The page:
Body language speaks volumes, as does paying attention to someone’s workspace in person or viewing it through Zoom. I was on a video call during the holidays and noticed a shelf filled with nutcrackers behind the other person on the call. I asked about them and we had a delightful 15-minute conversation. It was about how his parents have been giving him a nutcracker every year since he was eight, and how he has now started that tradition with his own son. We shared family traditions at the holidays and learned things about each other we wouldn’t have otherwise. As a result, my connection to him is much stronger than if we had kept the call transactional and focused on the work.
Listen to these visual cues as well as what is being spoken. Be present when you are talking to someone so that you can really tune in and listen. And use all of your senses, including intuition, which pings off the other signals you get from active listening. The verbal and visual cues combine to tell you something. Your intuition may tell you when someone is hurting or when they are not being completely honest. Use your intuition to guide you through those conversations in a supportive, empathetic manner.
Step 4: Integrate into understanding
Take time to make sense of it all. What have you heard? What does it mean? Remember: it’s about the other person, not about you. This step requires you to hold potentially contradictory information side by side. An example I like to use is about favorite sports teams. Take a crosstown baseball rivalry like the Yankees and Mets. Instead of being dismissive (judgmental) of a fan of the opposing team, take a minute to hear what they have to say. Understand what motivates them to love their team. How does it compare to your own love of your team? Neither one of you is wrong, it is just your point of view. If you have the curiosity to learn what they like about their team, you may find commonalities in interest and passion that you can connect over. Or you might learn something new about the other team. Make room for this understanding. It’s just as valuable as the information that you already have and may lead to an insight about the other person. Intellectually, you want to be able to say, okay, this is what is true for this person, this is how they see the situation and this is the angle that they are coming from.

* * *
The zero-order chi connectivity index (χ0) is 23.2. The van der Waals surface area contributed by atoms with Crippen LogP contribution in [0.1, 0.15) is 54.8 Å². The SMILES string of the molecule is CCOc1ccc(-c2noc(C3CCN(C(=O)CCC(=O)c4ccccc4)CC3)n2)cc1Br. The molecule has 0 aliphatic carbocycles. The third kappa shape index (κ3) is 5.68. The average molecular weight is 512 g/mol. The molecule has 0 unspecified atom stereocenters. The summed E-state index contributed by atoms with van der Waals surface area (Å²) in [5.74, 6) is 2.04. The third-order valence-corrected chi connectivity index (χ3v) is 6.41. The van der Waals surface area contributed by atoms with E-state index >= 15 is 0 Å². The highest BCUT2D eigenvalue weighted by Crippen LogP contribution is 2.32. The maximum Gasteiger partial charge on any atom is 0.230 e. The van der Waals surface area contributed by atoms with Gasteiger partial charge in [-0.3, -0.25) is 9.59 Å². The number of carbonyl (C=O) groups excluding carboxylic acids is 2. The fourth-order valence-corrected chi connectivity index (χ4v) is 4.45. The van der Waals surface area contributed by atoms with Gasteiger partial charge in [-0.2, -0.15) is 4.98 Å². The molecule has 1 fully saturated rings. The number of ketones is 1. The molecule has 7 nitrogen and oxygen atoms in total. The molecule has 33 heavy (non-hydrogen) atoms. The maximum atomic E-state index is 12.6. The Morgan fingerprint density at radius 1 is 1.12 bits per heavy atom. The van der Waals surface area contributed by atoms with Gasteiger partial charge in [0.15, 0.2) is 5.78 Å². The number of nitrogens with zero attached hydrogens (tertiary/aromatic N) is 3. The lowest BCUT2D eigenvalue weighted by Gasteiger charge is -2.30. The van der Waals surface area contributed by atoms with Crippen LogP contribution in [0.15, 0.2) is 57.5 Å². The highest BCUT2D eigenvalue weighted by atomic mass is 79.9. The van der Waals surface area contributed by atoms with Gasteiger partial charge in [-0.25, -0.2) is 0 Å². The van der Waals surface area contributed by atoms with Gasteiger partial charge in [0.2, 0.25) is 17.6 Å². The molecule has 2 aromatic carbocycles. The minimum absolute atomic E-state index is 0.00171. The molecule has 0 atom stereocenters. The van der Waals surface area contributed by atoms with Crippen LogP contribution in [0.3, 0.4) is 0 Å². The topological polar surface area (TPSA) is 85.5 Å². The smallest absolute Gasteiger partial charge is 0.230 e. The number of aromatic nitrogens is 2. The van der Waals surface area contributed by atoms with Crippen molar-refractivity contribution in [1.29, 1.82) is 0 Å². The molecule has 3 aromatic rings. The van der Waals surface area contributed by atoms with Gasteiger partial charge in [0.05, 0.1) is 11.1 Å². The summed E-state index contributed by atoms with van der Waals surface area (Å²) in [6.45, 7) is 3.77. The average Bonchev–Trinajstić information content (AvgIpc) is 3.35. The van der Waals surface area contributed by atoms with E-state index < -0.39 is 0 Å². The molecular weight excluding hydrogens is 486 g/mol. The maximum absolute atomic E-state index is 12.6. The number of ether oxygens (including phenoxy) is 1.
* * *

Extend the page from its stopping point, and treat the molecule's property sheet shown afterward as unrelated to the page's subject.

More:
Step 5: Use solution imagination
This is the moment when you step into the shoes of someone else. Based on what you have learned, what do you imagine their point of view on a topic to be? Draw on everything that you’ve heard and keep your judgment at bay. How would you respond to them in a conversation? Maybe they’re a customer at your business. How would you meet a need that they have? Here you want to consider the why and add that to the narrative in your head. Know their story with them. Repeat it back to show that you have heard them. That’s empathy. Then you formulate a response that demonstrates that you get where they are coming from. Use your newfound empathy to forge a stronger connection and collaboration. And even to reach a compromise that leaves everyone feeling seen and heard.
The five steps to empathy may appear simple, but they are not easy. It takes self-awareness, practice and patience to bring about change in our behavior to be more empathetic. The end result makes us better leaders, managers, team members and individual contributors. I believe that’s worth it.
Portions of this article are adapted from the author’s book, Tell Me More About That: Solving the Empathy Crisis One Conversation at a Timepublished by Page Two Books in February 2022.